LINKEDIN 2 COMMENTMORE

MADISON – The 2017 Orange Bowl should serve as a unique and emotional homecoming for Wisconsin defensive backs Derrick Tindal and D’Cota Dixon.

Tindal, a senior cornerback who has 33 starts and 51 games played, was born in Fort Lauderdale, Fla. 

He grew up less than an hour from Hard Rock Stadium in Miami Gardens, Fla., where UW (12-1) will battle Miami (10-2) at 7 p.m. Saturday. 

“It’s lit,” Tindal said when asked about returning home for his final college game. “I’ve got my last game at the crib. I get to end it all with a lot of my family who never got to see me play a game in person are going to be able to this time. 

“It’s just going to be a great experience, ending my college career at the crib.”

Dixon, a redshirt junior safety, was born near Miami with his parents and older brother Dexter. However, because his parents both struggled with substance abuse, Dixon moved and grew up in Oak Hill, Fla., a few miles northeast of Orlando.

“I’ll definitely have a lot more family coming,” said Dixon, who cherishes his relationship with his stepmother, Beth Caston.

Tindal was a freshman at UW in 2014 when his mother died from cancer.

His father, Derrick Tindal, remains an anchor for the family.

Dixon was a freshman in high school in 2010 when his father, Daryl Dixon, died of a heart attack.

Caston is D’Cota Dixon’s rock, a woman he credits with saving his life.

“If it wasn’t for Beth I’d be in prison or dead,” he told the Journal Sentinel during his redshirt sophomore season. 

Three years have passed since Tindal lost his mother, but he acknowledges memories can overwhelm him without warning. 

“It creeps in sometimes,” he said. “To this day it still hits me sometimes. Like: ‘Dang, my mom can’t come watch me play.’

“My mom never got to attend one of my games.”

Nor did Dixon’s birth mother, who he hasn’t seen for at least a decade.

Dixon hopes to stage a reunion during the Orange Bowl trip.

“I’m looking forward to seeing my mom,” Dixon said when asked about returning to his home state.

A reporter replied: “You mean Beth?"

Dixon shook his head. He was referring to his birth mother.

“That is what I’m looking forward to most, to be honest,” Dixon said. 

Dixon said he isn’t sure where his mother is living but a sister knows where she spends most of her days.

“I’ll find her,” Dixon said. 

What type of reaction does he expect? 

Does his mother know how her son has started 22 games at UW and played in 41?

Does she know he was voted a captain this season?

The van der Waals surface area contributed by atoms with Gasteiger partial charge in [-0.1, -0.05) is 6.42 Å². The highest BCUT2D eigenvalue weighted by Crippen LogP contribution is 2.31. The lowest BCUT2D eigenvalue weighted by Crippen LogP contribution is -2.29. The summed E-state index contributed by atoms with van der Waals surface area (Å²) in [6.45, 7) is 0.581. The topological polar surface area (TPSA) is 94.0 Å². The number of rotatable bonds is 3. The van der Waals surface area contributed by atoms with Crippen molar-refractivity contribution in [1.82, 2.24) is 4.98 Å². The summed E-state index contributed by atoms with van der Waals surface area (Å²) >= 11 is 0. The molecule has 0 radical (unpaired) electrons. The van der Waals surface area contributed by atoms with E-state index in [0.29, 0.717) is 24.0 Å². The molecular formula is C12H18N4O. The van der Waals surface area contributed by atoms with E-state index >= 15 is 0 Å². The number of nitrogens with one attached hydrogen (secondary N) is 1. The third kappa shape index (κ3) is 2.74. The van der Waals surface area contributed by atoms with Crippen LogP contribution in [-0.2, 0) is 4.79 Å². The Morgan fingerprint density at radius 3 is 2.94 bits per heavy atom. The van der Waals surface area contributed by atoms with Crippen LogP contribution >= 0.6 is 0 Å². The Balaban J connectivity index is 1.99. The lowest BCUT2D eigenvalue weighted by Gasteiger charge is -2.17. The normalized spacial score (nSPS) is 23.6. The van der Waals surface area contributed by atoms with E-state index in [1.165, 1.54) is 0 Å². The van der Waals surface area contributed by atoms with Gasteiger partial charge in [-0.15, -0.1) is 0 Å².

Does she know that in June he was one of five athletes to be given the prestigious Wilma Rudolph Student-Athlete Achievement Award? That the award is intended to honor student-athletes who have overcome great personal, academic and/or emotional odds to succeed in the classroom?

“I don’t know,” Dixon said. “I have no idea.

"Hopefully, she is paying attention.”

Anyone who has followed Dixon’s at UW would be impressed by his perseverance.

Dixon played in three games as a freshman in 2014 before suffering a season-ending shoulder injury.

After an uneventful 2015 season, Dixon was working with the No. 1 defense in the spring of 2016 when he was hospitalized because of an infection in his groin area. 

He spent a week in the hospital as doctors worked to find an antibiotic that would fight the infection. Dixon was on medication for six weeks after his release.

“We still don’t know where it came from,” he said. 

Dixon dropped almost 20 pounds to 185 from 204. 

He won the starting job in camp, secured UW’s season-opening victory over LSU with a late interception and started all 14 games to help UW finish with an 11-3 mark.

A hamstring injury that has forced him to miss two games and parts of several others this season has frustrated Dixon. He appears on track to return to the starting lineup in the Orange Bowl, however.

“I hope so,” he said. “I think I will be, but that is the coaches’ decision.”

After overcoming the loss of his mother in 2014, Tindal has enjoyed a relatively smooth road to his final game at UW.

He started four games as a sophomore and has started the last 27 games. Tindal intercepted three passes and broke up 11 overall as a junior. He enters the Orange Bowl with two interceptions and 10 passes broken up.

“He’s just much more consistent,” defensive coordinator Jim Leonhard said. “He is so athletic that in the past he could try to get away with being a better athlete than the guy across from him. 

“And at times, that hurts your consistency because you don’t have the fundamentals to fall back on. That has been his focus since last spring.

“Coming out of last season, realizing he had a lot of highs and then there were some lows. It is the consistency that is going to carry over. That has been his focus and he has done a great job of pushing himself and trying to get better in a lot of areas.”

Dixon, who was granted a medical waiver for the ’14 season, will be back next season. Tindal realizes Saturday will be the last time he takes the field with his UW teammates.

“It has been a great journey,” he said. “I’m thankful to all the guys in that locker room. They helped me have a great senior year. …

“But it ain’t done yet. We’ve still got to finish this last game off. I’m going to miss these guys.”

 Like Dixon, with so many family members planning to attend the game, Tindal has one issue to address before kickoff.

“I still don’t think I have enough tickets,” he said. 

 

LINKEDIN 2 COMMENTMORE